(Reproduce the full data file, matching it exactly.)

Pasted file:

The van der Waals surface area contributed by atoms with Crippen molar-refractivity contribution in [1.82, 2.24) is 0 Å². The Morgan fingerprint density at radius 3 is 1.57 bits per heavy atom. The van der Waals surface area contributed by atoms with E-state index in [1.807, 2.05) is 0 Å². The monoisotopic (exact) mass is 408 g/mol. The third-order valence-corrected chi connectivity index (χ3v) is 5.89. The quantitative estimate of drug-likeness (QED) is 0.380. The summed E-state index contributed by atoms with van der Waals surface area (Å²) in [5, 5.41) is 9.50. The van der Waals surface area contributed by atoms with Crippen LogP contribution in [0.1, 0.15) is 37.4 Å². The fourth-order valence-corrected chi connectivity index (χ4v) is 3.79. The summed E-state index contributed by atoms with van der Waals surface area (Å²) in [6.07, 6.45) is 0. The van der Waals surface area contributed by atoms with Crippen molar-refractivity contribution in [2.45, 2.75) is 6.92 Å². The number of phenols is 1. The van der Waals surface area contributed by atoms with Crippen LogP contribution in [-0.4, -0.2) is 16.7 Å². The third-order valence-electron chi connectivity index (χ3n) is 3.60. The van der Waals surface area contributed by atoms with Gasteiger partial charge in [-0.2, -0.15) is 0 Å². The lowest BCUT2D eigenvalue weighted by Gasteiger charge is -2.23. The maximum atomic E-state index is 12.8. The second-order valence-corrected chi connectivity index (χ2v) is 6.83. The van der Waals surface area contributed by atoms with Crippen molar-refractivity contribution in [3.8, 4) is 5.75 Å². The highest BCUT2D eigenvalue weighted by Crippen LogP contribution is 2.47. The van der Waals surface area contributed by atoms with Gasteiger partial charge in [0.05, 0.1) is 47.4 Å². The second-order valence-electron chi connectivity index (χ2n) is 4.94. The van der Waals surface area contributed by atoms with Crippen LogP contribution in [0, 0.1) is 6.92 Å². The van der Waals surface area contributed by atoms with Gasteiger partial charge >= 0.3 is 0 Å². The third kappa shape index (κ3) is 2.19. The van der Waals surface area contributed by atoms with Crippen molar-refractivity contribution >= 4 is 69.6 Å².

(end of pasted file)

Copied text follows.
The van der Waals surface area contributed by atoms with Crippen molar-refractivity contribution in [1.82, 2.24) is 0 Å². The Morgan fingerprint density at radius 3 is 1.57 bits per heavy atom. The van der Waals surface area contributed by atoms with E-state index in [1.807, 2.05) is 0 Å². The monoisotopic (exact) mass is 408 g/mol. The third-order valence-corrected chi connectivity index (χ3v) is 5.89. The quantitative estimate of drug-likeness (QED) is 0.380. The summed E-state index contributed by atoms with van der Waals surface area (Å²) in [5, 5.41) is 9.50. The van der Waals surface area contributed by atoms with Crippen LogP contribution in [0.1, 0.15) is 37.4 Å². The fourth-order valence-corrected chi connectivity index (χ4v) is 3.79. The summed E-state index contributed by atoms with van der Waals surface area (Å²) in [6.07, 6.45) is 0. The van der Waals surface area contributed by atoms with Crippen molar-refractivity contribution in [2.45, 2.75) is 6.92 Å². The number of phenols is 1. The van der Waals surface area contributed by atoms with Crippen LogP contribution in [-0.4, -0.2) is 16.7 Å². The third-order valence-electron chi connectivity index (χ3n) is 3.60. The van der Waals surface area contributed by atoms with Gasteiger partial charge in [-0.2, -0.15) is 0 Å². The lowest BCUT2D eigenvalue weighted by Gasteiger charge is -2.23. The maximum atomic E-state index is 12.8. The second-order valence-corrected chi connectivity index (χ2v) is 6.83. The van der Waals surface area contributed by atoms with Crippen molar-refractivity contribution in [3.8, 4) is 5.75 Å². The highest BCUT2D eigenvalue weighted by Crippen LogP contribution is 2.47. The van der Waals surface area contributed by atoms with Gasteiger partial charge in [0.05, 0.1) is 47.4 Å². The second-order valence-electron chi connectivity index (χ2n) is 4.94. The van der Waals surface area contributed by atoms with Crippen LogP contribution in [0, 0.1) is 6.92 Å². The van der Waals surface area contributed by atoms with Gasteiger partial charge >= 0.3 is 0 Å². The third kappa shape index (κ3) is 2.19. The van der Waals surface area contributed by atoms with Crippen molar-refractivity contribution >= 4 is 69.6 Å².